Press Box: The NCAA Basketball Recruiting Scandal

Illustration by Nan He

Noah Fleischman 
Staff Writer

The college basketball recruiting process could have major changes in store as the NCAA decides how to punish programs embroiled in the “College Basketball Trial,” technically U.S. v. Gatto et al, which took place in New York City.

“Pay to play” — that is what was echoed around a New York courtroom as Adidas executive James Gatto, Adidas consultant Merl Code, and wannabe agent Christian Dawkins sat on trial for allegedly paying high school athletes to attend certain colleges.

All three were found guilty Oct. 24 on charges of wire fraud and conspiracy to commit wire fraud. The charges carry a maximum of 20 years in prison.

Unfortunately, the practice of paying college recruits, especially basketball players, has become the status-quo. The players should not receive compensation while being recruited, or the future of recruiting will be negatively affected. In the future, big corporations should not be able to fund the recruitment of star high school athletes because the playing field needs to be leveled between schools. I’m all for paying collegiate athletes, but not during the recruiting process.

The trial has opened some people’s eyes, as it has shown the corruption of the NCAA and its recruiting system. This method of recruiting has been an ongoing practice for years.

Dallas Mavericks guard Dennis Smith Jr. was used as an example in the trial as the U.S. government alleged that North Carolina State University paid him $40,000 to enroll. NC State was allegedly given the money from Gatto to give to Smith Jr., so he would sign and play at the Adidas-sponsored institution. The payment was made to Smith Jr.’s father, Dennis Smith Sr. The younger Smith was not aware of the payment, but it still would have qualified as an NCAA recruiting violation.

Former VCU Men’s Basketball head coach and current LSU head coach Will Wade had his name brought up during the trial. Wade was caught on an FBI wiretap talking on the phone with Dawkins about “funding” a highly recruited high school senior, Balsa Koprivica, in order to get him to sign with LSU, according to a report by ESPN. Yahoo Sports posted a transcription of the conversation.

“Would you want Balsa?” Dawkins asked.

“Ooh, the big kid?” Wade said.

Dawkins confirmed.

“OK, but there is other [expletive] involved in it,” Wade said. “Wait, I’ve got to shut the door … I can get you what you need but it’s got to work.”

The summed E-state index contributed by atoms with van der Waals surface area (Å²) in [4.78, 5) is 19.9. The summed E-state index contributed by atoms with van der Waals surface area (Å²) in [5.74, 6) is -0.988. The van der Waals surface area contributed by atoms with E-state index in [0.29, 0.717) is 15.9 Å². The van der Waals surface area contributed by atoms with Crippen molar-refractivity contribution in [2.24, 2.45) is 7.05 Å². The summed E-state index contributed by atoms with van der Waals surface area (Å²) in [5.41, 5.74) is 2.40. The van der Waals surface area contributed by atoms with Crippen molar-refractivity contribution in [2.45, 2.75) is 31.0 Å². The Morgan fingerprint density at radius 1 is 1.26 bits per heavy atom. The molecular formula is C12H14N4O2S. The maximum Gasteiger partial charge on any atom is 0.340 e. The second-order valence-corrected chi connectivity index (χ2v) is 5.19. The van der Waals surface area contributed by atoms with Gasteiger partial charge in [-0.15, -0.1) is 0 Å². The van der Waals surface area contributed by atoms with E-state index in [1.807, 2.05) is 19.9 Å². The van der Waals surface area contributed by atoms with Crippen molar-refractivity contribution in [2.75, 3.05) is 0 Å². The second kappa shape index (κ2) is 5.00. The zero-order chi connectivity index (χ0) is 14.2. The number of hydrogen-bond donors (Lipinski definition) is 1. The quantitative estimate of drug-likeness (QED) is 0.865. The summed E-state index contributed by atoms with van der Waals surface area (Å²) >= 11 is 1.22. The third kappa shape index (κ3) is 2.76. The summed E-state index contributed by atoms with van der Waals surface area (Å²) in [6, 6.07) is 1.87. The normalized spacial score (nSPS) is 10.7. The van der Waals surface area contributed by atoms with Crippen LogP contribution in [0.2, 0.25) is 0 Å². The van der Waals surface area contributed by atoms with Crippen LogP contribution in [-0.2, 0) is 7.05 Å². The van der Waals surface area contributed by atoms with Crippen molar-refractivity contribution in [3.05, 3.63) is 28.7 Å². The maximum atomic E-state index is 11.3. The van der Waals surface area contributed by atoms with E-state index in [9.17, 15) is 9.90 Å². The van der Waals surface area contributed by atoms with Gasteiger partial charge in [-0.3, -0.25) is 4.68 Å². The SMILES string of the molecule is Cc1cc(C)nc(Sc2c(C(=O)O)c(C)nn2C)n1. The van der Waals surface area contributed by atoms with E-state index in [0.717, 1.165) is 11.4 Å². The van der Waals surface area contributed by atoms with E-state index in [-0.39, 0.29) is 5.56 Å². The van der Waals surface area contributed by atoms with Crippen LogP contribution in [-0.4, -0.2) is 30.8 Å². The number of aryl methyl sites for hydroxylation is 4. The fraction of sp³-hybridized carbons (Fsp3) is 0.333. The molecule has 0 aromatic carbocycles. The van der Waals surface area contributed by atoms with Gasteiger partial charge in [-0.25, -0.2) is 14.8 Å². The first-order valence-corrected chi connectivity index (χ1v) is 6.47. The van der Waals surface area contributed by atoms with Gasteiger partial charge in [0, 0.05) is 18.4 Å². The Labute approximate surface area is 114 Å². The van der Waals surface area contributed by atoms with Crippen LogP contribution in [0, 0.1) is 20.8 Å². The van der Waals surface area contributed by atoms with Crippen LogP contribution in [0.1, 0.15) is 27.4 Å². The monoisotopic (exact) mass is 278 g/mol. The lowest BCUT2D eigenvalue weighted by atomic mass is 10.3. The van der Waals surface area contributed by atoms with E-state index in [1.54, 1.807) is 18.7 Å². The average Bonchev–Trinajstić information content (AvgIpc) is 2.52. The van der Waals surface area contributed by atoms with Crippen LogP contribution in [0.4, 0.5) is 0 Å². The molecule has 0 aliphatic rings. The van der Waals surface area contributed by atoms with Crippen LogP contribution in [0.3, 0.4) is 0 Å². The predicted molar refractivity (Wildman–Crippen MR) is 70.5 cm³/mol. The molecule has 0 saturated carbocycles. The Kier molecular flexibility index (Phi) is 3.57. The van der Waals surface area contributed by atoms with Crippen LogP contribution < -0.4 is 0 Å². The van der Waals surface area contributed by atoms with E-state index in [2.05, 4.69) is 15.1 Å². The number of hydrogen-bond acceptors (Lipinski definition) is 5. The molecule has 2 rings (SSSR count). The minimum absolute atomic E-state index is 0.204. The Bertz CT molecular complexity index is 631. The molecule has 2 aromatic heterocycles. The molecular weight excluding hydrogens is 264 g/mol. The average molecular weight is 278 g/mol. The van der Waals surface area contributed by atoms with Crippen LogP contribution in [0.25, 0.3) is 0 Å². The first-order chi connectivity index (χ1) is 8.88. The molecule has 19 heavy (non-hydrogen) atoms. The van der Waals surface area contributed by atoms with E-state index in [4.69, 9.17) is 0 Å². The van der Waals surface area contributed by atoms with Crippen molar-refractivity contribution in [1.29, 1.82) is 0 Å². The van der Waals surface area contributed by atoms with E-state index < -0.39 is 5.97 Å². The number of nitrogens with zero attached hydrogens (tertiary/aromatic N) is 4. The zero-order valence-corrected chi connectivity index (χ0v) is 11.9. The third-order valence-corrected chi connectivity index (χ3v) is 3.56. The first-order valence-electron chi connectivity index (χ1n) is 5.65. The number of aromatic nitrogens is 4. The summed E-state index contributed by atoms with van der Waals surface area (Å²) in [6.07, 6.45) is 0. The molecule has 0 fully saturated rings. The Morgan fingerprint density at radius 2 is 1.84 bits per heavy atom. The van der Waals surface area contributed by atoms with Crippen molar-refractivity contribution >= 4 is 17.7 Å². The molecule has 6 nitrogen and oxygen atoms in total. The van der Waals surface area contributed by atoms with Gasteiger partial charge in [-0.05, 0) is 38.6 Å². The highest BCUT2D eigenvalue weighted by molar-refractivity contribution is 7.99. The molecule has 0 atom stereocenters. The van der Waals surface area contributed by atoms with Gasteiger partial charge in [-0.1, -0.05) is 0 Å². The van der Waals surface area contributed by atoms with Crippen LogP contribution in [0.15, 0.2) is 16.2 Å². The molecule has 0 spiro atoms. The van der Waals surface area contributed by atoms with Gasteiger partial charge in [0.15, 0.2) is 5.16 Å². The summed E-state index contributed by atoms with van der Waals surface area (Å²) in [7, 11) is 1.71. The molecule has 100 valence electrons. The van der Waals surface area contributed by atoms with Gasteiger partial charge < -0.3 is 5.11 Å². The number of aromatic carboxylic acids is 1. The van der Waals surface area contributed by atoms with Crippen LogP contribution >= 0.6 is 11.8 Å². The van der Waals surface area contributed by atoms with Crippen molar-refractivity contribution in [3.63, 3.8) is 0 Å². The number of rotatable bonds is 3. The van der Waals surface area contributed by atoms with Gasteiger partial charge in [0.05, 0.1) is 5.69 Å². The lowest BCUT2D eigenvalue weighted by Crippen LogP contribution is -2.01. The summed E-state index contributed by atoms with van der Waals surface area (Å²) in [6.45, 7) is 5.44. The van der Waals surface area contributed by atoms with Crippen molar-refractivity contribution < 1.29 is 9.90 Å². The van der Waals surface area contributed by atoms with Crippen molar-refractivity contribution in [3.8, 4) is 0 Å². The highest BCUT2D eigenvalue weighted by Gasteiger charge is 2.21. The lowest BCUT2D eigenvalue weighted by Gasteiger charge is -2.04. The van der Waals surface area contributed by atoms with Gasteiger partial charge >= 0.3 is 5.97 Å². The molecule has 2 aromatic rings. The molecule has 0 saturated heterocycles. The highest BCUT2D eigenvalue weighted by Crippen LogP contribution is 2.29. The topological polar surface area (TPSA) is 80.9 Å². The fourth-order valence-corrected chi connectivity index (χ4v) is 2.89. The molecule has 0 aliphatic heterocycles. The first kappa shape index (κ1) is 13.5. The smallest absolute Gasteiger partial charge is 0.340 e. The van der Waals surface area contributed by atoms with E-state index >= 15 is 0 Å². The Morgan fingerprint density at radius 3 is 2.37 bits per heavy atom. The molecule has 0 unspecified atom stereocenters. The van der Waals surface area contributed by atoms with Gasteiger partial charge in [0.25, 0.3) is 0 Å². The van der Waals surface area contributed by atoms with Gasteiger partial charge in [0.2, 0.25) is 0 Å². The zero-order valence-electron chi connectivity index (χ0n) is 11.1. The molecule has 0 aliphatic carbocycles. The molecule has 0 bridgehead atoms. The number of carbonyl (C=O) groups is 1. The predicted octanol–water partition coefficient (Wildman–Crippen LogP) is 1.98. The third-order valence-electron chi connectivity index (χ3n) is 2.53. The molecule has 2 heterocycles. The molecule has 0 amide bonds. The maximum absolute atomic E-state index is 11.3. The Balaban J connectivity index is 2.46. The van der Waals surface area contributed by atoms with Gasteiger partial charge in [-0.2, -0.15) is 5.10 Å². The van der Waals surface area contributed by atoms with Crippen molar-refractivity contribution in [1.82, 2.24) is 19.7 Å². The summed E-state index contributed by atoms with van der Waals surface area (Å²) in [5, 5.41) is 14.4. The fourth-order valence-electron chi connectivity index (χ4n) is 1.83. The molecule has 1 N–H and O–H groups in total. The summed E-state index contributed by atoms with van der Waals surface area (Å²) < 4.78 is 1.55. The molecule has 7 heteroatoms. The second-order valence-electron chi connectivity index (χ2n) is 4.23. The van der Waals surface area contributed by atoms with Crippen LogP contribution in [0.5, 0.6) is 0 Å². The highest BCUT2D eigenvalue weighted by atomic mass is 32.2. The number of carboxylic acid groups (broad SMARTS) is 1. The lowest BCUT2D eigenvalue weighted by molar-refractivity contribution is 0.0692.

Koprivica tweeted on June 21, 2017, “Blessed to say I have received an offer from LSU.” This implies that Wade was ready to give the recruit what he wanted.

“It was a little bit surprising,” Wade told ESPN at SEC Media Day. “I’m not really gonna react to what the defense attorney said. I will say I’m very proud of everything I’ve done as LSU’s head coach … I or we have never, ever done business of any kind with Christian Dawkins. That’s what I’ll say about that.”

Wade’s wiretap was not admissible in the case because it did not deal with the Adidas executives who were sitting on trial. The content of the wiretap is enough evidence for the NCAA to take action against Wade if they deem it necessary, which they should, because this is clear cut evidence of illegal recruiting practices.

“It’s a blip. It’s not what’s happening,” Duke Men’s Basketball head coach Mike Krzyzewski said Oct. 15 at a press conference.

Well, Coach Krzyzewski, the pattern that we have seen does not look like a “blip” on a radar, as multiple schools have been accused of paying their athletes. It is surprising that many high-level players, including star recruit Zion Williamson, have elected to go to Duke and turn down large amounts of money. That raises the question of whether Krzyzewski has paid his recruits.

Williamson’s father allegedly asked for money, a job, and housing, according to evidence presented during the trial. The highly sought-after recruit then committed to Duke, which was a major shock around college basketball.

College athletes, regardless of what sport they play, should be paid for their services that they provide during their time at their universities. Colleges and universities profit off the likenesses of the players, as they market the athletes across campuses and cities.

However, they should not be paid during the recruiting process as some have been over the years. The investigation and trial opened the eyes of the public as it saw the large sums offered to players by certain schools.

The scandal changes the way we look at college basketball recruiting and shows that the future of recruiting is in limbo. The trial is setting a precedent that action will be taken against those who seek to corrupt the NCAA recruiting system.


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